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If You See Yoda on the Road, Kill Him! A Defense of The Last Jedi

I am, of course, aware that Yoda is already dead, and has been for decades.  Bear with me on this….  Beginning in 2015, the long-dormant big-screen incarnation of the Star Wars franchise was revived.  All the original cast returned, playing their iconic characters, and fresh new faces playing new characters were also present.  It was the first time since Revenge of the Sith in 2005 that a big-screen Star Wars movie had been made at all, and the first time since Return of the Jedi in 1983–thirty-two years previously!–that the original cast was back in action.  As of this writing (July 2019), two of the movies of the third and final trilogy–The Force Awakens and The Last Jedi–have been released, with the third, The Rise of Skywalker, slated for release in five months.  Two standalone movies, Rogue One and Solo have also been released, and further movies with a new cast are projected; but the main attention has been focused on the three movies which conclude the Skywalker saga.  Fan and critical reaction has been sharply divided on the two released so far, with seeming storms of controversy regarding The Last Jedi in particular.

I don’t really have anything to add to the discussion in terms of a conventional movie review or rating.  It’s been forty-two years since the original Star Wars debuted, and I still don’t think The Empire Strikes Back has been topped.  I certainly don’t have any interest in further stirring the pot of accusations and counter-accusations of sexism, racism, political correctness, and so on and so forth.  More heat than light has been generated on this front, and I doubt there is much likelihood of dialogue in this area, anyway.

What I do want to look at is the metaphysics, or perhaps more precisely, the philosophical and spiritual themes that are present in The Last Jedi and which have been little remarked on in all the tempestuous arguments about other issues.  I think The Last Jedi has definite flaws (some of which, in fairness, were inherited from the plot of its predecessor, and some of the stupid and cockamamie decisions J. J. Abrams made in writing the script for said predecessor), drags somewhat in the middle, and arguably loses focus a bit by expanding the already expanded cast even further.  I definitely would not place it above The Empire Strikes Back.  All that said, I would argue that Last Jedi is actually the second-best movie of the seven Skywalker-centric sequels and prequels to the original Star Wars, right after Empire (and allowing for the fact that Episode IX has not yet been released).  This, I assert, is because of the themes I have already alluded to, and because The Last Jedi is the only movie in the entire Star Wars franchise to take those themes seriously since The Empire Strikes Back (Rogue One made a nod towards some of these themes, but not to the extent that Last Jedi does).  Some of these films have been around quite awhile, and some not; but just to play fair, SPOILERS ABOUND for all the movies in the franchise from this point onward–tread with caution!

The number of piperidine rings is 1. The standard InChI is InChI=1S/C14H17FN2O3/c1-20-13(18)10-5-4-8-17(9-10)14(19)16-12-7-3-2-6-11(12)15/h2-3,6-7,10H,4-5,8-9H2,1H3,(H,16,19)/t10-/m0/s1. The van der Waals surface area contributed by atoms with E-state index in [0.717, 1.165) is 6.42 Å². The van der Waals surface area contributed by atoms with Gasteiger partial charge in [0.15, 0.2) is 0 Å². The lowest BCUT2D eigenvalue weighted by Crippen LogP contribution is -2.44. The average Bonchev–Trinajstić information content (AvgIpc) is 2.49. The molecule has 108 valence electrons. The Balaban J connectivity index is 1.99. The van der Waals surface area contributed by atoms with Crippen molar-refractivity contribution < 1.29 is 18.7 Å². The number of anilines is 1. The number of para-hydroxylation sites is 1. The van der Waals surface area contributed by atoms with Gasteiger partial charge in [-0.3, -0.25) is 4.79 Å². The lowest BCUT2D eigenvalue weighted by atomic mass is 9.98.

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“Shallow”

Yesterday was “Radio Gaga”; today is Lady Gaga!  Long-time readers know that Lady Gaga is pretty big around here, so no suprise!  This is her duet with Bradley Cooper from the new version of A Star is Born.  Enjoy!

(Belated) Music for the Weekend

One of the all-time great show tunes.

Too Much Meta!

“What is meta,” you may ask, “and how is there too much of it?”  Those are excellent questions.  In order to answer them, I’ll need to give a little background on just what it is I’m talking about.  “Meta” comes from the Greek preposition μετά, which simply means “after” or “beyond”, among other things.  It can also be a prefix in which the basic meaning is attached to the root word.  For example, “metamorphosis” pairs meta– with with a derivative of μορφή (morphē), “form” or “shape”, giving the meaning, “beyond the [original] form”.  Thus, in a metamorphosis, something (such as a caterpillar) goes beyond the form it has into another form (such as a butterfly).

A subtle shift in this straightforward meaning began with the works of Aristotle, and rather inadvertently, at that.  Aristotle’s books on various topics derived from what we would now call lecture notes for the talks he gave at the school he founded, the Lyceum. These were either written by Aristotle himself, or taken down by his students.  After his death, these notes were collated and arranged by topic.  The book dealing with the working of the natural world was called the Physics, from the Greek φυσικά (physika), which simply means “having to do with nature”.  The name stuck, and we still call the study of mass, energy, motion, and such “physics”.  The book that was placed next in the sequence after the Physics dealt with abstract topics on the nature of being, what we can know and how we can know it, causality, and so on.  Whoever it was who arranged the texts very pragmatically called this text τὰ μετὰ τὰ φυσικά (ta meta ta physika), literally, “the things coming after the Physics”).  In other words, it was the next book after the one on physics, so its title was essentially After Physics!